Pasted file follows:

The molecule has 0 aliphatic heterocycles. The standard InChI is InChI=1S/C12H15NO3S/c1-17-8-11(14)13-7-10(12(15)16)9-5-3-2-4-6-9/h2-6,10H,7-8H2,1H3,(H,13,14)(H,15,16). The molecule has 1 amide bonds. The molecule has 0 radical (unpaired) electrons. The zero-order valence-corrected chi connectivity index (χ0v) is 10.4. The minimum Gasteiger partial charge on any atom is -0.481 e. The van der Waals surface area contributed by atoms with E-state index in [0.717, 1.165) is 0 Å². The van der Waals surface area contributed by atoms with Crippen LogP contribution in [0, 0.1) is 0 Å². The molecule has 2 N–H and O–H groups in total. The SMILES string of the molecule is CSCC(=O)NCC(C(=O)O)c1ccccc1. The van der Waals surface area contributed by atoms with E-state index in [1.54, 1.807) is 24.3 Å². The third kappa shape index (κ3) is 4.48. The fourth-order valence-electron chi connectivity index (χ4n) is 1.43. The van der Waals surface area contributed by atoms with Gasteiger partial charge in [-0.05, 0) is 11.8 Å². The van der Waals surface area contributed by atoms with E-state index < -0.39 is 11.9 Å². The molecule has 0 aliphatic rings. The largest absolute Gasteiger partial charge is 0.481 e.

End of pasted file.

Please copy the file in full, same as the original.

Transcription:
The molecule has 0 aliphatic heterocycles. The standard InChI is InChI=1S/C12H15NO3S/c1-17-8-11(14)13-7-10(12(15)16)9-5-3-2-4-6-9/h2-6,10H,7-8H2,1H3,(H,13,14)(H,15,16). The molecule has 1 amide bonds. The molecule has 0 radical (unpaired) electrons. The zero-order valence-corrected chi connectivity index (χ0v) is 10.4. The minimum Gasteiger partial charge on any atom is -0.481 e. The van der Waals surface area contributed by atoms with E-state index in [0.717, 1.165) is 0 Å². The van der Waals surface area contributed by atoms with Crippen LogP contribution in [0, 0.1) is 0 Å². The molecule has 2 N–H and O–H groups in total. The SMILES string of the molecule is CSCC(=O)NCC(C(=O)O)c1ccccc1. The van der Waals surface area contributed by atoms with E-state index in [1.54, 1.807) is 24.3 Å². The third kappa shape index (κ3) is 4.48. The fourth-order valence-electron chi connectivity index (χ4n) is 1.43. The van der Waals surface area contributed by atoms with Gasteiger partial charge in [-0.05, 0) is 11.8 Å². The van der Waals surface area contributed by atoms with E-state index < -0.39 is 11.9 Å². The molecule has 0 aliphatic rings. The largest absolute Gasteiger partial charge is 0.481 e.